There are some novels that stop you in your tracks when you realize they’re a debut. How can the writing be so nuanced, so concise, and yet equally packed with meaning? How does a first-time author capture a character’s emotional evolution as smoothly as they do larger themes about diaspora, mental illness, and family?
The only clear answer is it takes an exceptional and atypical writer for their first foray into long-form fiction to be as accomplished—and as widely acclaimed—as Tope Folarin’s A Particular Kind of Black Man.
Many coming of age novels follow young men as they face feelings of disconnection and uncertainty in their adolescence. For Folarin’s hero, Tunde Akinola, these experiences are even more keenly felt as a Nigerian-American child of immigrants living in Utah. Among a sea of white neighbors, Tunde’s family stands out, and at home, his parents try but fail to mask their unhappiness. Tunde’s father, an optimist who deeply believes in the American Dream, hits barrier after barrier in his search for long-term employment, while Tunde’s mother’s yearning for Nigeria draws her away from her husband.
When Tunde’s mother, who has begun to display signs of schizophrenia, eventually abandons the family to return to Nigeria, his ill-equipped father is left to pick up the pieces and rebuild a life for Tunde and his brother. His key guidance for his sons is to hold them to a higher standard than their peers, to choose “to be a specific kind of person. The kind of Black man who was non-threatening and well-behaved.” Thus, studying Sidney Poitier’s manner of speech and Bryant Gumbel’s interviews, Tunde trains himself to be what he and his father assume will be accepted by white society.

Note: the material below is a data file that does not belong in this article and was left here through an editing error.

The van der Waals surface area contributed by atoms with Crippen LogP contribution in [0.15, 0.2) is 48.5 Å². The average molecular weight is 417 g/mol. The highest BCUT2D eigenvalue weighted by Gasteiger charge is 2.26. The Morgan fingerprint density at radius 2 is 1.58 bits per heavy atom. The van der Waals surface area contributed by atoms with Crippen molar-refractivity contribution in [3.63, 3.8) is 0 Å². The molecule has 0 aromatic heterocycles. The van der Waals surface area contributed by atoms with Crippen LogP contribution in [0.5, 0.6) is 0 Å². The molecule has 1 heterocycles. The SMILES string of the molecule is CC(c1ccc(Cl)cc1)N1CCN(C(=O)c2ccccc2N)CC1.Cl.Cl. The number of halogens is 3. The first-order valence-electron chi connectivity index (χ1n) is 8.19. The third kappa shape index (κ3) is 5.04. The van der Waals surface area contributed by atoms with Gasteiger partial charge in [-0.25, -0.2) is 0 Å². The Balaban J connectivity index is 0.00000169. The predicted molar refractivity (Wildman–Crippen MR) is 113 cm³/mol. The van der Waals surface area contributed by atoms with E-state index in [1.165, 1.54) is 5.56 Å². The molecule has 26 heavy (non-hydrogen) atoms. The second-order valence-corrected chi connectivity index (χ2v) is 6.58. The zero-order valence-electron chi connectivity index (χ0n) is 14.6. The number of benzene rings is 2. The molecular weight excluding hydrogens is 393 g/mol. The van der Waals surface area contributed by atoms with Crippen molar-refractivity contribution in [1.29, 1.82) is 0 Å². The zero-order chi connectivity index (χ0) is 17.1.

It’s only once Tunde reaches Morehouse College that he stops to evaluate how molding himself into his father’s ideal—a “successful and benign” Black man—may have shaped his self-perception and limited his identity. The narrative then takes on a more fluid, nonlinear style as Tunde begins to write about his life, meditating on the nature of memory and legacy and struggling with the possibility he might have inherited his mother’s mental illness.
Like his main character, Folarin is also the son of Nigerian immigrants who spent his childhood in Utah and graduated from Morehouse College. And like many debut novelists, he began by modeling a protagonist after his own life and experiences, here grappling with race in America and cultural identity, before letting Tunde’s world take on a life of its own. But whatever differences separate Folarin from his fictional creations, Folarin speaks in a 2019 NPR interview and elsewhere of his personal belief in the novel’s ultimate message, one that rings true from its core: everyone, regardless of who they are or who they think they should be, can write their own narrative.